Solution: A voluntary program for all Americans—uninsured, Medicaid, Medicare, and privately insured—to enable anyone who wishes to forgo third-party-dominated healthcare. Citizens could choose between their present plans or a health savings account (HSA), funded by a universally available refundable tax credit increasing with age from the federal government and high-deductible health insurance plan (HDHP).[xi]
Individuals could add to their HSA with after tax dollars if they so wish; the account would grow tax free as would be withdrawal for health care issues. A plan of this nature would not require full repeal of the Affordable Care Act, but repeal of the mandates and the Independent Payment Advisory Board would be most helpful.
HSAs, which are permitted under the Affordable Care Act, should be expanded so that payments for HDHPs and direct care contracts would be paid out of those accounts.[xii] Direct care contracts are between a patient and her or his chosen physician, usually paid on a monthly basis varying in cost depending on several variables from about $30 to $100/month.[xiii]
Frequently this includes standard yearly lab work, approximately twenty-five visits a year, and discounted testing.[xiv] Several states have passed laws making direct care contracts more available by stating that they are NOT insurance, thus avoiding the myriad of state regulations.[xv] HDHPs should be available on a national level, avoiding the many state mandates that drive up the cost of health insurance; that would also ensure complete portability.[xvi] After death, any remaining funds in the HSA should be able to be passed on into another living person’s HSA, as per the patient’s instructions. To resolve disputes in the unusual instance when a family desires a premature death in order to acquire the accumulated funds, there would be recourse to the courts. Invariably the courts find in favor of the continuance of care.[xvii]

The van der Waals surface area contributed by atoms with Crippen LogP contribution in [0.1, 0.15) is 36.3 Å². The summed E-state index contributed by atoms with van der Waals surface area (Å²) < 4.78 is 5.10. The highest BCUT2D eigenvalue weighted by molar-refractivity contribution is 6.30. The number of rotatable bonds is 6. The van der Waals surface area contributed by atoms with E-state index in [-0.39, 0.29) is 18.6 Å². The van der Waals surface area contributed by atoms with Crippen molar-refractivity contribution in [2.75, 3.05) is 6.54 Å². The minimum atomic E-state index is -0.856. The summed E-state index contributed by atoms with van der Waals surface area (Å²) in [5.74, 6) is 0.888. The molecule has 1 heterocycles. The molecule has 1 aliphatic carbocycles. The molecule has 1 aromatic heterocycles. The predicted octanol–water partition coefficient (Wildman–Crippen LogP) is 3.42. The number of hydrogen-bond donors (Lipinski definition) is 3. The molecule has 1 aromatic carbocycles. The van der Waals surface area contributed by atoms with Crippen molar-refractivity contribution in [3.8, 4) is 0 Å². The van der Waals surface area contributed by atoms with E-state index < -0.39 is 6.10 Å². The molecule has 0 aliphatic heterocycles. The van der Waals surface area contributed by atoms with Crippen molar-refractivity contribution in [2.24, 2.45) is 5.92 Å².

How can those without or with meager income, about 17 percent of our population, fund their HSAs? This would take place via a refundable tax credit, directly deposited into their HSA that would also include a HDHP in a manner similar to Switzerland,[xviii] Singapore,[xix] and previously in the state of Indiana.[xx] The federal government share of Medicaid could be provided directly into each person’s account or to the states as block grants. The states, if needed could augment these funds, depositing additional money in each person’s HSA assuring adequate funds for their (words deleted here) HDHP and direct care contracts. Experience with this method has demonstrated increased patient satisfaction, decreasing emergency room visits, and considerable lessening of costs.[xxi] In 2013 about 27 million working families and individuals received the earned income tax credit; those monies, or a fraction thereof, combined with the healthcare tax credit could be transferred directly into their HSAs.[xxii] Employers could augment those funds by contributing directly into their employees’ HSAs to assure adequately funded accounts to pay for HDHPs and direct care contracts. To accomplish this, HSAs would need modification by Congress. As this would cost employers much less than current health insurance, one of the major reasons for employee salary stagnation would be ameliorated, while federal expenditures for this group could be minimized.[xxiii] This would also eliminate the need for the problematic ACA exchanges and the Act’s expensive taxpayer-funded subsidies.